Each year on Anzac Day, 25th April, New Zealanders and Australians mark the anniversary of the Gallipoli landings of 25 April 1915. On that day, thousands of young men, far from their homes, stormed the beaches on the Gallipoli Peninsula in what is now Turkey.
For eight long months, New Zealand troops, alongside those from Australia, Great Britain and Ireland, France, India, and Newfoundland battled harsh conditions, and the Ottoman forces, who desperately fought back to protect their homeland.
By the time the campaign ended, in December 1915, more than 130,000 men had died: at least 87,000 Ottoman soldiers and 44,000 Allied soldiers, including more than 8700 Australians. Among the dead were 2779 New Zealanders, about a fifth of all those who had landed on the peninsula.
At the dawn service in our small beach town here in New Zealand, about 2000 people, along with war veterans, the armed forces and police, gathered to remember those who have given their lives, not only in World War one, but since then, up to the present day. It was a poignant and moving tribute, especially so this day, marking the 100th year since the Gallipoli landings.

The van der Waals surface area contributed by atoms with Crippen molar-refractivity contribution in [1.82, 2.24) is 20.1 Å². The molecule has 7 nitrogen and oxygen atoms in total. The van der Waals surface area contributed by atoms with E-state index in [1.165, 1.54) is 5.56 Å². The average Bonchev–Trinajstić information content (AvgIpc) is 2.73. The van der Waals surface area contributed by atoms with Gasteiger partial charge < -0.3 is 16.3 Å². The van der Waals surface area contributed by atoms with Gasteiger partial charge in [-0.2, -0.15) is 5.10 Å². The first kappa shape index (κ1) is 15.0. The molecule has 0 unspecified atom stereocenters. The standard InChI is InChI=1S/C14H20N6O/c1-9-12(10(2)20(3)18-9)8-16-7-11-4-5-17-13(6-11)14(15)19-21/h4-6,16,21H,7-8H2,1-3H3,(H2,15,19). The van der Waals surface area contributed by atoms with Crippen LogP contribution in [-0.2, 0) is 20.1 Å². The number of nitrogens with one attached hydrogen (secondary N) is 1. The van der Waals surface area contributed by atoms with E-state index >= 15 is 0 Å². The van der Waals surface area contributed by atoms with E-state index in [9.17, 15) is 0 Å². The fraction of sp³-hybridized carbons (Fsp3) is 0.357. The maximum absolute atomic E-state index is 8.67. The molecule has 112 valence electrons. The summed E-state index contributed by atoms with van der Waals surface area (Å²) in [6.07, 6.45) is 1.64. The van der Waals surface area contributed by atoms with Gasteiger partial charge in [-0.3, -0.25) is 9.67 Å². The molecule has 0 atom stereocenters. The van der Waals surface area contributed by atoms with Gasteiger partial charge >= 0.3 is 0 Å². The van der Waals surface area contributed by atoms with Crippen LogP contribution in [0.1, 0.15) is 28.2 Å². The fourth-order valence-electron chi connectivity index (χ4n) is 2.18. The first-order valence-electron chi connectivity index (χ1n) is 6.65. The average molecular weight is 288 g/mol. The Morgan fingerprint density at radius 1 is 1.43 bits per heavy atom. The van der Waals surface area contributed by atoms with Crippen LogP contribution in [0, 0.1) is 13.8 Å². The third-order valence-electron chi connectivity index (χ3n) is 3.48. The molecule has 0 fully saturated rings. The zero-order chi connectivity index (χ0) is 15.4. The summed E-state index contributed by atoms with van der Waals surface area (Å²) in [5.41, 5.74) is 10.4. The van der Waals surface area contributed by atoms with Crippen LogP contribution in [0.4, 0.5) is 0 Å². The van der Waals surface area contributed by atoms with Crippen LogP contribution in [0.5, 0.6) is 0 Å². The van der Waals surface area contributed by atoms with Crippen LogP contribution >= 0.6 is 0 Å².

When we look around us, our world seems to be in even more chaos than 100 years ago, with millions of people displaced from homes and communities because of war and violence, thousands drowning trying to reach the shores of Europe in the hope of a better life, and many more being killed simply for their faith in Christ.
This is also a time to remember that the ultimate sacrifice has been paid, the sacrifice of God’s own dear son, Jesus, who gave His life, not just for a country or a cause, but as a ransom for sin, for all peoples of all nations, throughout all generations.
As we commemorate ANZAC day, let us also give thanks for Jesus, the Hope of the world, and pray for the message of the Gospel of peace, forgiveness, healing and reconciliation to be heard loud and clear across the nations, and in the hearts of all peoples.
Isaiah 42 vs 3-4: “In faithfulness he will bring forth justice; he will not falter or be discouraged till he establishes justice on earth. In his teaching the islands will put their hope.’”